Not for the faint-hearted
The Straits Times, Mind Your Body, 9 August 2012, By JOAN CHEW
Neurosurgeon David Choy tells Joan Chew the slightest error in his job could mean paralysis or death for the patient
I specialise in neurosurgery because…
I have always been fascinated with the delicate nature of the brain and spine and all things neural.
It is also challenging operating on nervous tissue as the margin of error is very small. Depending on the area of the brain affected, it may cause coma, paralysis or numbness, sometimes even death.
The difference between success and failure in this field can be paper- thin and hence neurosurgery is not a speciality for the faint-hearted.
The human brain and spine are fascinating because…
The brain is the control centre of the whole body, controlling everything from our breathing to our heartbeat and emotions. We manifest emotions based on past experiences stored in the brain.
Many nerves travel to and from other parts of the body through the spine to the brain, so the spine is like an extension of the brain.
One little known fact about neurosurgery is…
The brain itself does not feel pain as there are no pain receptors there. The brain processes pain signals from other parts of the body which have pain receptors.
This enables neurosurgeons to perform surgery on the brain when the patient is awake. This is done under special circumstances, for instance, if the tumour is very close to the part of the brain that controls movement.
The patient is kept awake when the tumour is being removed and instructed to move an arm or a leg so we know the nerves controlling these movements are not being damaged.
If I were to give an analogy for what I do, I would…
Be a bumblebee because I’m always busy ensuring things are in order for patients. We deal with critical situations almost on a daily basis.
A typical day for me…
Does not exist as a neurosurgeon’s life is full of surprises and unexpected situations.
During a long operation, we forget our hunger and don’t go to the toilet because we can’t just leave the operating theatre. We probably have the strongest bladders among all the surgeons.
After surgery, we may suddenly feel hungry and have the urge to empty our bladders.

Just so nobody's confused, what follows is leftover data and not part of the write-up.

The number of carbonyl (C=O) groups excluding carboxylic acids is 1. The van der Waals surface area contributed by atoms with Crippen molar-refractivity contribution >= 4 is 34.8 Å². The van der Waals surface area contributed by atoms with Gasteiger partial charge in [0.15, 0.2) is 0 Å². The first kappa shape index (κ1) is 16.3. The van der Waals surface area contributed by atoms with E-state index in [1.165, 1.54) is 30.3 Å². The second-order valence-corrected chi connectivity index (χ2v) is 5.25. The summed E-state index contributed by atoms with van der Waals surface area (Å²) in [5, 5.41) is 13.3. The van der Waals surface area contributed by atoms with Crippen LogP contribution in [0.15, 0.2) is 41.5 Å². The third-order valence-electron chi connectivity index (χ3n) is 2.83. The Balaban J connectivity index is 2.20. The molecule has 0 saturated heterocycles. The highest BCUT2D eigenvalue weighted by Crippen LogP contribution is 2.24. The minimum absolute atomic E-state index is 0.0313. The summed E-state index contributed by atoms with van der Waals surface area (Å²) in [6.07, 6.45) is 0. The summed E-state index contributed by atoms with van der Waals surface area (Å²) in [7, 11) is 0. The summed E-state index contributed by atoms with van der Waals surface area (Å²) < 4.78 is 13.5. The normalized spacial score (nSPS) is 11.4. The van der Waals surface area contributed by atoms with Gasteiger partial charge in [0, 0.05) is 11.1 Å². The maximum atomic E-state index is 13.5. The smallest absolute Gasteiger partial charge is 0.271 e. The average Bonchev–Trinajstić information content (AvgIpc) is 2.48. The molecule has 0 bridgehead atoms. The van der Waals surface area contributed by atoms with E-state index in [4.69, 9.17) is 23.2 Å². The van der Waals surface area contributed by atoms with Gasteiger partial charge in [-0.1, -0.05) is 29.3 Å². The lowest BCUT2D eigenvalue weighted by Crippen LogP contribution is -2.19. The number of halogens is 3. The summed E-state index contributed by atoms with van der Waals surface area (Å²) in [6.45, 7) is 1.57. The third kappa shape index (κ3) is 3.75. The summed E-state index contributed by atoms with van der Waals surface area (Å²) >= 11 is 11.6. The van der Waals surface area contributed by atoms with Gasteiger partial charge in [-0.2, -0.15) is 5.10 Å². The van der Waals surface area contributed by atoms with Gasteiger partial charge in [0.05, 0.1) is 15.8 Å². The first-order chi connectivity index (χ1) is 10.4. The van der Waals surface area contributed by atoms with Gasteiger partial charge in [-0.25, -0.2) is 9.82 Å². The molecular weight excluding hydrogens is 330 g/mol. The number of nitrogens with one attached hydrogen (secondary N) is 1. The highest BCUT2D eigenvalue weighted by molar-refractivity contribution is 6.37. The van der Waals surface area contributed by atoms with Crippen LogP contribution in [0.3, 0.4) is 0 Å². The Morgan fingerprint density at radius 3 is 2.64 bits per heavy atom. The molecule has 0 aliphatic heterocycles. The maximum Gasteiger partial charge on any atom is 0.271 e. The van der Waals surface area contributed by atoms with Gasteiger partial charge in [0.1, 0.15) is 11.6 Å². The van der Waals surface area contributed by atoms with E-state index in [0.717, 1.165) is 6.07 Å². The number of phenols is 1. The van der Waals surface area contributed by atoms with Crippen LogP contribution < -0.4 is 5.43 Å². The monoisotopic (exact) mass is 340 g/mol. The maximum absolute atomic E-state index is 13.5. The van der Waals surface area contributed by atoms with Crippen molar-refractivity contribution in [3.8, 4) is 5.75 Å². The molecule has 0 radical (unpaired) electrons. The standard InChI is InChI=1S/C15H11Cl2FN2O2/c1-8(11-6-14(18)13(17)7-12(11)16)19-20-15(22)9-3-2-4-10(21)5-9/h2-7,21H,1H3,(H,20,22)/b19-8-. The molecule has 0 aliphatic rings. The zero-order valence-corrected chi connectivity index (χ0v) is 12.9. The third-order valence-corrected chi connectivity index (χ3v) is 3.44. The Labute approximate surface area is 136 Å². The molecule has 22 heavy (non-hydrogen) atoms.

I still return to the National University Hospital on some days to attend to patients who have been seeing me for some time.
When I return home, I try to read a bedtime story to my five-month-old daughter, who sleeps only after she has been read a story.
I have come across all types of cases…
Such as patients with degenerative spine problems such as slipped disc and chronic back and neck pain.
I also handle patients who come in with trauma-related spine and head problems. They often have other injuries as well. This makes the case very challenging and require a multi-disciplinary team of doctors.
I’ve been trained to use minimally invasive techniques on these patients to achieve the same outcome as that of conventional open surgery techniques.
Surgery can relieve pain in patients, restore function and address their neurological deficits. For patients who have fractured their spines in accidents, surgery aims to stabilise their spines.
I love patients who are…
Positive despite their medical conditions. Some are able to smile whatever the situation and I find their optimism infectious.
Recently, I operated on a patient with breast cancer that had spread to the spine. I helped to stabilise her spine so she could have radiotherapy done in that area. I found her the most cheerful person ever as she still went about her daily activities while undergoing treatment.
Patients who get my goat are…
Those who have little respect for the nurses and the paramedical staff.
Doctors, in general, are treated with respect, but it is frustrating to see nurses being shouted at by patients. I have witnessed nurses crying because they have been verbally abused by patients and their relatives.
Things that put a smile on my face are…
Many. At the moment, I count my daughter’s smile as my No. 1 trigger to smile. When I spend time with her and talk to her, she will flash her smile, which just melts my heart. All the tiredness of the day will disappear.
It breaks my heart when…
The trauma team, which may comprise general surgeons, orthopaedic surgeons, neurosurgeons, anaesthetists and emergency physicians, tries very hard to save a patient but he does not survive.
I wouldn’t trade places for the world because…
Life has been good for me so far. It is tiring, but such is life, isn’t it?
I have a supportive family, a good bunch of friends and a fulfilling career. What more can I ask for?
My best tip…
Is to protect ourselves and prevent accidents. Don’t drink and drive, use seat belts which can be life-savers, don’t exceed speed limits and wear protective equipment, such as helmets, which have been shown to save patients from serious head injuries.